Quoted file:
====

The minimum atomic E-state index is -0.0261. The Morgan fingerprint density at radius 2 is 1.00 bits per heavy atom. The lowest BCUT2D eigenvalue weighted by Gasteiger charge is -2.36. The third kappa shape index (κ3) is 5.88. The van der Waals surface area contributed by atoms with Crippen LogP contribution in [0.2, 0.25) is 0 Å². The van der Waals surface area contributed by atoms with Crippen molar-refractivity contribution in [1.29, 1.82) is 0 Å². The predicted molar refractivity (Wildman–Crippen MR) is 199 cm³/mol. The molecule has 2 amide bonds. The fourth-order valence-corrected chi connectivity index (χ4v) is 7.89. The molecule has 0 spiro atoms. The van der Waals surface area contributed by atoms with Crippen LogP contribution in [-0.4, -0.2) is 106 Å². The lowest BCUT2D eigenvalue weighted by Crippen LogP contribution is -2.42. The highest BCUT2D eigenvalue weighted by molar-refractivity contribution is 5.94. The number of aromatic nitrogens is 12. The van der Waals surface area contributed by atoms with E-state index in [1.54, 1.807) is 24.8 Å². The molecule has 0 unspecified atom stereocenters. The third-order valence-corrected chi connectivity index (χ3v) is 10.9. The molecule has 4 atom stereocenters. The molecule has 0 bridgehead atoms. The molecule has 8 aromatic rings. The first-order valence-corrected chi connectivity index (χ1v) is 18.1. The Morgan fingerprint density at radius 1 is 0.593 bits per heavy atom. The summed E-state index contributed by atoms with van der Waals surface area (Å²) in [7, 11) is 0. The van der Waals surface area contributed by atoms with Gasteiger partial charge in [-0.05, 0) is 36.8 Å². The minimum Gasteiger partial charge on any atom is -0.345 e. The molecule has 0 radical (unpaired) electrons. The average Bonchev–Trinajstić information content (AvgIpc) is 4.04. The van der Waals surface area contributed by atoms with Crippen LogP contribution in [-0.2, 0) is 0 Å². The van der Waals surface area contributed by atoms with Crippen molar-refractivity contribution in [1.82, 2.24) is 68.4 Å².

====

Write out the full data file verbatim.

The minimum atomic E-state index is -0.0261. The Morgan fingerprint density at radius 2 is 1.00 bits per heavy atom. The lowest BCUT2D eigenvalue weighted by Gasteiger charge is -2.36. The third kappa shape index (κ3) is 5.88. The van der Waals surface area contributed by atoms with Crippen LogP contribution in [0.2, 0.25) is 0 Å². The van der Waals surface area contributed by atoms with Crippen molar-refractivity contribution in [1.29, 1.82) is 0 Å². The predicted molar refractivity (Wildman–Crippen MR) is 199 cm³/mol. The molecule has 2 amide bonds. The fourth-order valence-corrected chi connectivity index (χ4v) is 7.89. The molecule has 0 spiro atoms. The van der Waals surface area contributed by atoms with Crippen LogP contribution in [-0.4, -0.2) is 106 Å². The lowest BCUT2D eigenvalue weighted by Crippen LogP contribution is -2.42. The highest BCUT2D eigenvalue weighted by molar-refractivity contribution is 5.94. The number of aromatic nitrogens is 12. The van der Waals surface area contributed by atoms with E-state index in [1.54, 1.807) is 24.8 Å². The molecule has 0 unspecified atom stereocenters. The third-order valence-corrected chi connectivity index (χ3v) is 10.9. The molecule has 4 atom stereocenters. The molecule has 0 bridgehead atoms. The molecule has 8 aromatic rings. The first-order valence-corrected chi connectivity index (χ1v) is 18.1. The Morgan fingerprint density at radius 1 is 0.593 bits per heavy atom. The summed E-state index contributed by atoms with van der Waals surface area (Å²) in [7, 11) is 0. The van der Waals surface area contributed by atoms with Gasteiger partial charge in [-0.05, 0) is 36.8 Å². The minimum Gasteiger partial charge on any atom is -0.345 e. The molecule has 0 radical (unpaired) electrons. The average Bonchev–Trinajstić information content (AvgIpc) is 4.04. The van der Waals surface area contributed by atoms with Crippen LogP contribution in [-0.2, 0) is 0 Å². The van der Waals surface area contributed by atoms with Crippen molar-refractivity contribution in [1.82, 2.24) is 68.4 Å².